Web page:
“The broadcast industry has always relied upon purpose-built video servers for play-out to air,” Kalber added. “But I feel that it’s inevitable that the more mainstream IT infrastructure will one day replace today’s video server technology, and these off-the-shelf IT systems will be partnered with very sophisticated software designed for video server support for air.”
To manage content TWC chose the Building4Media FORK system, a Mac-based digital asset management that manages assets from ingest to editing to play-out and archive. Building-4Media also modified the system to interface with TWC’s Avid iNEWS newsroom computer systems. By carefully entering metadata at ingest, TWC can search and retrieve media assets and repurpose them for air, broadband distribution via its Web site: weather.com; and mobile video services.
TWC’s Mac-based/X-SAN infrastructure can support more than 50 simultaneous HD ingest or play-out streams, as well as over 20 working clients directly via fiber. It also has more than 80 non-fiber clients, and is scalable to meet future needs. The IT infrastructure also supports and feeds all production areas and HD control rooms. Each SAN, with 60 TB of storage, is mirrored to protect data.
“Another innovative technology we’ve employed here is a keyboard/video/mouse [KVM] matrix that serves as an audio/video routing control system,” said Kalber. “While it’s independent of the Trinix router, it allows our personnel to access and configure any key production system effortlessly from any of the workstations throughout our facility that are running this solution by Avocent.”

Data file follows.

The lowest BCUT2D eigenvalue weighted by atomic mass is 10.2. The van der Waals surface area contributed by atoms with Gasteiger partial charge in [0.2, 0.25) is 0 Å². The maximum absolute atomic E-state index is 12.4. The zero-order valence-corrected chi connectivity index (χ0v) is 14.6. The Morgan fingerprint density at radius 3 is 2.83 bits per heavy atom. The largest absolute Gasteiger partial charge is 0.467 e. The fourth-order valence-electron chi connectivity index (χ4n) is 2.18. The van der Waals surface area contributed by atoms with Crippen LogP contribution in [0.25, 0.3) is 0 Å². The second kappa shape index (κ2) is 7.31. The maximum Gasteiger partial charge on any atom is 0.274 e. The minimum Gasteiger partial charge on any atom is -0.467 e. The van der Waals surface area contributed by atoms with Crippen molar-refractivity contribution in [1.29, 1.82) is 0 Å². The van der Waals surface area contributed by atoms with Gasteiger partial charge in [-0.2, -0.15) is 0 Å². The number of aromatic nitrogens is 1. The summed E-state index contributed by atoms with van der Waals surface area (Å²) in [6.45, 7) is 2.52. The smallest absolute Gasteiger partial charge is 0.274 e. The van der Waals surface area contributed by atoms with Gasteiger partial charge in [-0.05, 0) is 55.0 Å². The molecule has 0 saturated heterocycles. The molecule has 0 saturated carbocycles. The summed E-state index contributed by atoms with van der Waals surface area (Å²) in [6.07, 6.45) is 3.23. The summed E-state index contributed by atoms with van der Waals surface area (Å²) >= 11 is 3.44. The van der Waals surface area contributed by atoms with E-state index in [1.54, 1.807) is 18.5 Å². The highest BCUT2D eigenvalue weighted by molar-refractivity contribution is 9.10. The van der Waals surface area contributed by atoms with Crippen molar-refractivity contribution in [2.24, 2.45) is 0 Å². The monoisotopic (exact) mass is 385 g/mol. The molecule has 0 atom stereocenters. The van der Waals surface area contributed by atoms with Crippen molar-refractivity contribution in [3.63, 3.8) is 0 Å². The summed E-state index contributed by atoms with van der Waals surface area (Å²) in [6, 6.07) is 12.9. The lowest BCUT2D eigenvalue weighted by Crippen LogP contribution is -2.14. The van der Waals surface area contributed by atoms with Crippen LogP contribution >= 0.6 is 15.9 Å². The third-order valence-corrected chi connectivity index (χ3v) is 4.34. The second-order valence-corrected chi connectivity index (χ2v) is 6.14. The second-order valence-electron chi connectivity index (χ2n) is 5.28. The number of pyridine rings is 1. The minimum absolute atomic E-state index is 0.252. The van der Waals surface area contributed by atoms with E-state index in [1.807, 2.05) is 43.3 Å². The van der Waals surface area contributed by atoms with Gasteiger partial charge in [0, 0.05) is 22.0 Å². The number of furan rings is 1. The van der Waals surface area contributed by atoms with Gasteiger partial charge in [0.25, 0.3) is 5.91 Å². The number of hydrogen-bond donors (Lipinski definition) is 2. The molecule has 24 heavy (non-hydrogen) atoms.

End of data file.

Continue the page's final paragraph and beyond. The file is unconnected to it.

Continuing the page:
STORM CHASING IN HD
While backhauling live HD shots from the field has always presented a problem for broadcasters, TWC is among the first networks to use MPEG-4 AVC encoding to relay live HD video (at a 9 MHz/17 Mbps rate) from field to studio with less than a second of delay. TWC has three SNG trucks; the Atlanta-based truck, a Dodge Sprinter built by Frontline Communications of Tampa Fla. and serving the southeast U.S. region, sports Tandberg MPEG-4 AVC encoders.
The network’s other two SNG trucks—one in Chicago and another in New York—will be upgraded to MPEG-4 AVC encoding in 2009. Since the rest of the SNG trucks TWC uses are leased, their adoption of MPEG-4 AVC gear is up to their respective vendors.
According to Smith, TWC fully intends to take the SNG trucks, and the Panasonic AJ-HPX2000 model P2 cameras into severe storms and weather conditions. “If the winds are excessive, we may need to take down the satellite dish and rely on low bitrate satellite services like BGAN [Broadcast Global Area Networks] or Streambox for video over IP transmission,” he said.
“We’re protecting our equipment with thousands of dollars of rain and cold weather protective gear,” said Smith. “One of the reasons we went with the Panasonic P2 cameras is that there are no moving parts and they perform reliably in extreme weather conditions. Our field crews are also in constant contact with our meteorologists who are helping them determine the best and safest vantage points for capturing severe weather, like blizzards and hurricanes, in native HD.”